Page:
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Tuesday, 1 January 2013

ENGINE TIMING AND TERMINOLOGY

image source marine diesel


Now that we have learnt about engine classification let's now try and understand Engine Timing and associated Terminology.

What is meant by Engine Timing?

Engine timing is the determination of what happens when inside an engine cylinder i.e at what position and at what instance we have Induction, Compression, Ignition and Exhaust.  If all these strokes don't happen at the prescribed/designed time and instance than the engine will not work as it should.

Lets take a simple example.

If we are not experiencing ignition of fuel at a position of piston where it normally occurs than we are likely to experience unfavorable combustion and poor engine performance.  As a result it becomes very important for us to understand as to what is happening when inside an engine cylinder so that we can troubleshoot accordingly.

So what all timing cycles are we looking at?

Universally all the engines have 5 cycles i.e. INDUCTION, COMPRESSION, IGNITION, EXPANSION and EXHAUST .  Let it be 4 stroke engine or 2 stroke engine, both of hem have to undergo these 5 cycles.

So what's the meaning of these 4 cycles?

INDUCTION - The induction system provides the engine with an adequate supply of clean air for good combustion (and for scavenging cylinders on two and four stroke-cycle engines) for all operating speeds, loads, and operating conditions.



COMPONENTS WHICH ARE LIKELY TO BE FITTED IN AN INDUCTION SYSTEM


  • On a naturally aspirated four-stroke-cycle engine, the system includes the air cleaner, a precleaner (if used), the intake manifold, and the connecting tubing and pipes 
  •  On the two-stroke cycle engine, the system also includes a blower for scavenging air and for combustion.  A four stroke engine may also have a blower. 
  • On a turbocharged engine, additional air is supplied by means of a turbocharger, which is exhaust gas–driven. 
  • On a supercharged engine a mechanically driven blower is used to supply additional air. An air shutdown valve may be included to allow engine intake air to be shut off completely for emergency engine shutdown.
  • An intercooler or after cooler may also be included in the induction system. Since cooler air is more dense, a greater amount of air is in fact supplied if the air is cooled. 
  • The intercooler is mounted to cool the intake air after it leaves the discharge side of the turbocharger and before it enters the engine (before it enters the blower on two-stroke-cycle diesels). 
  • The after cooler is mounted in the two stroke- cycle diesel engine block so that it will cool intake air before it enters the cylinder ports. Air-to air aftercoolers are mounted in front of the radiator.

At this point it becomes important for us to understand the meaning of these 5 terms:

  1. INTER COOLER - Is an air cooling device which is placed between the Engine turbocharger or Supercharger and the engines air intake manifold.
  2. AFTER COOLER - Is an air cooling device which is placed between the LAST Engine turbocharger or Supercharger in series and engines air intake manifold.  After Cooler is the last cooling stage before the engine.  We can only say that intercooler is connected between the turbochargers/superchargers in series and the last intercooler which is connected to the engines manifold is called the After Cooler.  Therefore Intercooler is After cooler.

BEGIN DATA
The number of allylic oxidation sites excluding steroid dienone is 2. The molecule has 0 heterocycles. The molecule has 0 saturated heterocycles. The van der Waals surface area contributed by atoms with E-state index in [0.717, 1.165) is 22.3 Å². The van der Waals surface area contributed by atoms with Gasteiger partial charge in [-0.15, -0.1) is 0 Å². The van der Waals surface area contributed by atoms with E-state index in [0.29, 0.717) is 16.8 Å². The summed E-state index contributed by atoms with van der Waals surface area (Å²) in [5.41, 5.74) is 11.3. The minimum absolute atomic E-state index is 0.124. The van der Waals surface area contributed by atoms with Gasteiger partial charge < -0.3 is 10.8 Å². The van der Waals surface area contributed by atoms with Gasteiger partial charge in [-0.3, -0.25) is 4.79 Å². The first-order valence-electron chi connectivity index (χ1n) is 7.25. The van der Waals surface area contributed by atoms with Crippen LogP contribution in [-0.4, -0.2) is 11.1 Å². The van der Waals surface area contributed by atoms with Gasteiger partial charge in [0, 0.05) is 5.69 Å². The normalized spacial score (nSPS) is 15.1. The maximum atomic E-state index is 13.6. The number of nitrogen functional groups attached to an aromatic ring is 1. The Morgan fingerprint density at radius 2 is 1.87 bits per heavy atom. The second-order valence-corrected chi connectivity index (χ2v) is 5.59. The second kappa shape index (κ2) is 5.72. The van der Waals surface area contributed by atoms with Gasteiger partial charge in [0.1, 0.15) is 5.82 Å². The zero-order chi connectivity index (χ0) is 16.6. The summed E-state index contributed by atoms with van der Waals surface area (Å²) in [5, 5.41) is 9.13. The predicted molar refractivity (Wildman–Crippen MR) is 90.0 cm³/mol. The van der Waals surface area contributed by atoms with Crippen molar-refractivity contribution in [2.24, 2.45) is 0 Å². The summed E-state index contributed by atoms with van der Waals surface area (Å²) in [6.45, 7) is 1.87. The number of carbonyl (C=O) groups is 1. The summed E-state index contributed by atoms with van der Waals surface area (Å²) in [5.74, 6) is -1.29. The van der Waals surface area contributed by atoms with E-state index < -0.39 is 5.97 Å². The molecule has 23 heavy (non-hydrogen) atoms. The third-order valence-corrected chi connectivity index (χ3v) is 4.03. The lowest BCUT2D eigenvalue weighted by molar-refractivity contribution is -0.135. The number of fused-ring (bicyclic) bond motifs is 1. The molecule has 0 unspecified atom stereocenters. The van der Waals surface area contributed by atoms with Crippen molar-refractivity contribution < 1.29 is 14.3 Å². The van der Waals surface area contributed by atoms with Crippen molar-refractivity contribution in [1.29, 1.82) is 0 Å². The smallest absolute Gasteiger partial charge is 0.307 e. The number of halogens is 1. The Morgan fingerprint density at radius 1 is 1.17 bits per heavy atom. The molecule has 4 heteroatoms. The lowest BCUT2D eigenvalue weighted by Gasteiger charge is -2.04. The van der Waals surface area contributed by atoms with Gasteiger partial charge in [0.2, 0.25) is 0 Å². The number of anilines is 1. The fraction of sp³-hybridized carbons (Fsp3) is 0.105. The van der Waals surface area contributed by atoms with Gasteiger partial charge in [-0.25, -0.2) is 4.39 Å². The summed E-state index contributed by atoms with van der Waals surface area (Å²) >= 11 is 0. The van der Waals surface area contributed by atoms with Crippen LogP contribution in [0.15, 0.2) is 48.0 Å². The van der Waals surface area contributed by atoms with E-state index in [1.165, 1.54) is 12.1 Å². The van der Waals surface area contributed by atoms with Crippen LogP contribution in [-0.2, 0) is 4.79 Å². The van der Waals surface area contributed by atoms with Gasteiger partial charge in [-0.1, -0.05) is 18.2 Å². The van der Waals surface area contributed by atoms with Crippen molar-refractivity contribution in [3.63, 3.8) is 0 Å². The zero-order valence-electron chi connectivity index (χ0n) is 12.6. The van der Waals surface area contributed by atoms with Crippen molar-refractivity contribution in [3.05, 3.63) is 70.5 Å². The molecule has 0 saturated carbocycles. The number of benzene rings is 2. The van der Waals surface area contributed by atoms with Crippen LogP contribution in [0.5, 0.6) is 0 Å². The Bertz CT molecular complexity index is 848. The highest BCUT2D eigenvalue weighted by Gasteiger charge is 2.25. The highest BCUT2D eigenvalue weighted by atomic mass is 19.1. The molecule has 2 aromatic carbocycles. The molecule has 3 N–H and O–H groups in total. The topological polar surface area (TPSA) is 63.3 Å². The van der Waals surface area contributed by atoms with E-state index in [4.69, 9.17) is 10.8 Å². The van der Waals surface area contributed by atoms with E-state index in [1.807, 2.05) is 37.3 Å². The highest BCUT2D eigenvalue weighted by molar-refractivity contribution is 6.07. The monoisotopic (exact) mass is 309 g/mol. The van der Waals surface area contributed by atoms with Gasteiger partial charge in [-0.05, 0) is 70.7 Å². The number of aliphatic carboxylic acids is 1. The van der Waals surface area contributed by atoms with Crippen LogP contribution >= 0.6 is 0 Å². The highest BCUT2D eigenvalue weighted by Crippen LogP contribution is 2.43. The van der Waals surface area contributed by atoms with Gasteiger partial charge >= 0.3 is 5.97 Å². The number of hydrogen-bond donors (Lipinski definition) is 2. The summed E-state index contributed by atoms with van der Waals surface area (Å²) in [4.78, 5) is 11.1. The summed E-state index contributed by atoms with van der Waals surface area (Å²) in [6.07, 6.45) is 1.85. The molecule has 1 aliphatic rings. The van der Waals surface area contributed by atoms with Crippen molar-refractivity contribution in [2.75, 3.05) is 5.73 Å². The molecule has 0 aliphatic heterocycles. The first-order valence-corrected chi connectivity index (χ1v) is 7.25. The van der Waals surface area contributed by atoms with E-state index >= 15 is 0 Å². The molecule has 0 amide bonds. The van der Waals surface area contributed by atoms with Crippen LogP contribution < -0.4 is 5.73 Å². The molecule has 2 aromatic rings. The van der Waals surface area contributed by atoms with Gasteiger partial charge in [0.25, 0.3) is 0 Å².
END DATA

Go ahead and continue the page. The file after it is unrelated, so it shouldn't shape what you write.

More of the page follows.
3. RADIATOR - Radiators are heat exchangers which can be used for heating as well as cooling.  Radiators are mainly used in cars and are used for cooling the water which circulates around the engine.  
  4. SUPERCHARGERS - Supercharger is  typically driven by a belt or a gear powered by the engine. superchargers are good because the horsepower boost is available immediately however supercharger takes the power away from the engine.
  5. TURBOCHARGERSThe turbocharger creates pressure using the already-burnt exhaust gas that is coming out of the engine to turn the blades of a fan that forces the air into the engine. Turbocharger takes a moment to "spool up" from the exhaust gas.  Turbocharger does not take power away from the engine. 

COMPRESSION - Means the reduction in volume and increase in pressure of the air or combustible mixture in the cylinder prior to combustion.  This is achieved by piston which is moving upwards in cylinder.  Also compression of gas naturally increases the temperature.



IGNITION - Means the act of igniting fuel in cylinder.  The fuel is injected into the cylinder through fuel injectors and this is ignited by either a spark plug or by the heat produced in the cylinder due to compression.



EXPANSION - After the ignition the combustion occurs in the cylinder which is nothing but a "blast" which causes a rapid expansion of gases which causes the piston to move downward.

  

Now in many texts you will find one more stroke called the power stroke which defines that blast which occurs in cylinder.  This blast is what defines the intensity of combustion occurring in the cylinder meaning if we were to measure the value of this blast, the greater the value higher the pressure in the cylinder.

EXHAUST - Also there exits another stroke which is called the Exhaust stroke which happens, where all the burnt gases are removed from the cylinder due to the upward movement of the piston.